A group of overseas-trained doctors are consulting a lawyer as they are unable to get jobs in New Zealand, with many working in fast food outlets or driving taxis.
A complaint has also been made to the Human Rights Commission.
The group of about 60 foreign trained doctors, many of them New Zealand citizens or permanent residents, say it is unfair that they are being passed over for jobs in favour of New Zealand medical graduates.
But health experts say the hospital system is full with New Zealand graduates who are prioritised through financial incentives because they have trained locally.
One junior doctor, who emigrated with his parents to New Zealand at age 12 and studied pre-med at Otago University before completing training overseas, said many of the group had been trying to get jobs for two years.
He left New Zealand because Otago Medical School only took 120 students from 2000 applicants, he said.
In June, the doctor, who did not want to be named, passed the $3947 New Zealand Registration Examination (NZREX), which is for doctors trained overseas, but cannot get a first year placement at any hospital in the country.
He knew of up to 60 overseas trained doctors who had passed the NZREX clinical exam but many of whom were now working in fast food outlets or driving taxis.
One of the doctors complained to the Human Rights Commission last month and the group was talking to a lawyer.
But the doctor said the group just wanted to work.
"We're not trying to accuse the DHBs or point fingers at anybody. We see eight-hour waiting times at Middlemore Hospital... We all just want to help."
The commission confirmed it had received the complaint, as well as three others from overseas-trained doctors since 2012 and one from the Auckland Regional Migrant Services Charitable Trust in 2014.
Since September 2012, the Medical Council of New Zealand has offered the NZREX exam 18 times up to July this year.
Data for those exams excluding July, showed of the 451 candidates who sat the exam, 228 passed and 128 gained provisional registration through getting a job.
The placements dropped dramatically with only nine getting a job out of 63 doctors who passed the exam since May last year.
The NZREX preparation programme began in 2011, developed by Health Workforce New Zealand, in an effort to get more overseas trained doctors into jobs.
At the same time NZREX doctors were removed from a DHB-run scheme called Advanced Choice of Employment (ACE), where Kiwis who graduate from New Zealand medical schools get job priority.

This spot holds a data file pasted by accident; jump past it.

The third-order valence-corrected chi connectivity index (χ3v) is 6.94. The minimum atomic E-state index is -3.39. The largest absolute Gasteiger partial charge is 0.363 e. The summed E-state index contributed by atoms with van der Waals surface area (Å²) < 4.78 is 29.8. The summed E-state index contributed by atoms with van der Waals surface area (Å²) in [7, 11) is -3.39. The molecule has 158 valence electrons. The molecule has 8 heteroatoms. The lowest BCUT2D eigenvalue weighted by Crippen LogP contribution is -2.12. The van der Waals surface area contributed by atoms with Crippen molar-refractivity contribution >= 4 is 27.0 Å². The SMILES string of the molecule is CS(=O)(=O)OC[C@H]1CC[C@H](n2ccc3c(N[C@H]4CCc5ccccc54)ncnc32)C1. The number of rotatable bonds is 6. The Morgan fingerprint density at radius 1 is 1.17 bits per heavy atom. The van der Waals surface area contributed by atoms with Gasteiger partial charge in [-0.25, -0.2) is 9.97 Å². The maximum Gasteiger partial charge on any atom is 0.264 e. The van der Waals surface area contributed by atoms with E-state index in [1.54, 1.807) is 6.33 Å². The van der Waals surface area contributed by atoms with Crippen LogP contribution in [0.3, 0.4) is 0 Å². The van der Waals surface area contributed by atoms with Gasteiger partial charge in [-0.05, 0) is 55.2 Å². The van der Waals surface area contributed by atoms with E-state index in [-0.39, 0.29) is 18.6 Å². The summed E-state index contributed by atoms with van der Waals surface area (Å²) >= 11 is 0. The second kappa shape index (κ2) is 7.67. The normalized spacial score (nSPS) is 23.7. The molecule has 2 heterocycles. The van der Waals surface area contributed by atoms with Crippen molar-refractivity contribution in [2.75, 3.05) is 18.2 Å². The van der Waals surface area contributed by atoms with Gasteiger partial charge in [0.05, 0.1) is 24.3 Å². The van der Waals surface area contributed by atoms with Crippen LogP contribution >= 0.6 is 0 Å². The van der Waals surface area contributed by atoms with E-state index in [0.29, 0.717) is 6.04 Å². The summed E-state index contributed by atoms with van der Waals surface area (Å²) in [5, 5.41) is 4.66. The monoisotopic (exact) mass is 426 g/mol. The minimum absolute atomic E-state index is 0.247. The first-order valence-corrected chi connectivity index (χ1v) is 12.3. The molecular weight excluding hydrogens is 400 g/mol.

Resident Doctors Association national secretary Deborah Powell said there simply was not enough jobs.
Powell said the one-year provisional junior doctor roles were filled each year by New Zealand's 400-plus medical school graduates and a further 180 were open to second year resident doctors.
The first-year grads worked under strict supervisory conditions and not in emergency departments or other high-pressure environments, she said.
"There is a genuine capacity issue. We are full this year and we will be full for the next two years."
Medical Council chairman Andrew Connolly said there was no clinical education funding attached to NZREX doctors as with first year New Zealand graduates.
"Essentially the DHBs have a financial incentive to only employ young doctors who are attracting funding."
The situation needed addressing, Connolly said, and the Medical Council was considering ways to get the doctors into jobs.
This included through speciality fields such as general practice, and a small number of NZREX doctors had successfully gone down this path, he said.
The council would now look into widening the scope for where NZREX doctors could work in their first year, which is largely confined to a hospital setting.
That included investigating whether requirements could be relaxed.
Health Workforce New Zealand group manager Claire Austin said 43 per cent of New Zealand's medical workforce were international medical graduates (IMG).
"The decision to employ an IMG is up to the individual employer, based on the skills and experience required and the type of vacancy or contract they want to fill."
In a letter on the issue last November, Health Minister Dr Jonathan Coleman said he was not aware of any intention to include international graduates in ACE or to establish a separate ACE programme specifically for NZREX doctors.